Next, a list of institutions and position titles for each year was made and duplicate entries were eliminated. A content analysis of each position advertisement was done. Relevant key words or key sentences describing specific qualifications and responsibilities were collected from each entry. These key words and sentences taken from the announcements reveal important aspects of the position announced and were sorted into four groups: required, preferred and desired qualifications, and job responsibilities.
For each year a set of key words and sentences associated with those four areas were collected. Since job announcements use different wordings to describe the same qualifications or job responsibilities the term more often used or a generic term was selected. For example, the term "reference" as a job responsibility would be used for "reference services", "reference hours", or any other term appearing in the announcements meaning the same duty. But care was taken to make sure that the array of librarian's functions were not narrowed into a few single terms, therefore, plenty of room was given when the description of a qualification or responsibility did not mean exactly the same thing. For example, "ability to communicate effectively" and "to communicate with science faculty" were used separately.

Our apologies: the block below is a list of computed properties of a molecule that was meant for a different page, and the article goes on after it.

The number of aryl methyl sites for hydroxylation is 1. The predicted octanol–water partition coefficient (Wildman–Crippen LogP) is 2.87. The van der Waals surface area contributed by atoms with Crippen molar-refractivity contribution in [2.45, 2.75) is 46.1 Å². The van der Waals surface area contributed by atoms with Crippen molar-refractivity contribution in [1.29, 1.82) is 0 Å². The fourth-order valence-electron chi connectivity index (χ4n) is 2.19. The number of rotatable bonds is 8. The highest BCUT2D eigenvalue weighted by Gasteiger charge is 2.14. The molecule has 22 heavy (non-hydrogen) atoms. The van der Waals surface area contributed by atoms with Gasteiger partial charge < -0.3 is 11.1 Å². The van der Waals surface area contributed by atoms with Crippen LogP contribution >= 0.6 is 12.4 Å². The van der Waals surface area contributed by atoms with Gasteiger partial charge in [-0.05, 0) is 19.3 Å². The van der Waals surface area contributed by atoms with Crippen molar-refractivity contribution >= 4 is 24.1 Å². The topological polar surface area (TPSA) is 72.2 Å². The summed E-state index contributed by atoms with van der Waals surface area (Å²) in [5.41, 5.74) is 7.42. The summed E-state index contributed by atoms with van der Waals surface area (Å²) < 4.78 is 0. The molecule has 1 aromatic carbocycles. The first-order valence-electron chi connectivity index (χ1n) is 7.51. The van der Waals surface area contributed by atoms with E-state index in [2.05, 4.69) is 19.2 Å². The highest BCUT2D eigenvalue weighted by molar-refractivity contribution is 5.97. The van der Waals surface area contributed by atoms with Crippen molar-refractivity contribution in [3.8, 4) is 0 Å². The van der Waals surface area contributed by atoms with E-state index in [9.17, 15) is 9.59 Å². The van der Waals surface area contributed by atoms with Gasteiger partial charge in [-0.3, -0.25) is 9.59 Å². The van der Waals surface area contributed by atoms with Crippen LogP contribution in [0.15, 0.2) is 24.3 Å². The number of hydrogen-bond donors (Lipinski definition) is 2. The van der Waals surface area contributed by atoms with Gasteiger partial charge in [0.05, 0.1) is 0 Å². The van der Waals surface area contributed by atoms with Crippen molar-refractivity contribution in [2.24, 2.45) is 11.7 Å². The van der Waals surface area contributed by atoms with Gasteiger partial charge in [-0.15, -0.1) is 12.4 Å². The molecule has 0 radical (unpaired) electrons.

The minimum salary posted was recorded. Positions with supervisory or administrative duties were highlighted for the purpose of making them recognizable but they were not treated separately. Announcements were sorted out by the four major geographical regions: South, Central, East and West. Tabulation of the data were made using MS Excel to compare the out put from each selected year and to perform some descriptive statistics.
1. A total of 201 positions advertised were selected and analyzed. Jobs in areas of the physical sciences, mathematical sciences, computer science, biological sciences, nursing and allied health, agriculture and engineering were found. Positions from colleges and universities from all regions of the United States, three from Canada, and one from Australia were also found. All positions -- except one -- were full-time. According to Table 1, All geographical areas of the United States had an almost equal number of advertisements: East = 50, South = 46, Central = 49 and West = 52. In terms of the number of positions posted per year, it is not understood why the total for 1976 is a low 37 while for the other two years it is 90 and 74.
|Ave. Min. Salary||12.0||21.3||34.5|
|CPI (All items)||56.9||109.6||163.0 (1)|
|Ave. Min. Salary|
|In Real Dollars||12.0||11.05||12.04|
|Increases in %||-||-8.4||0|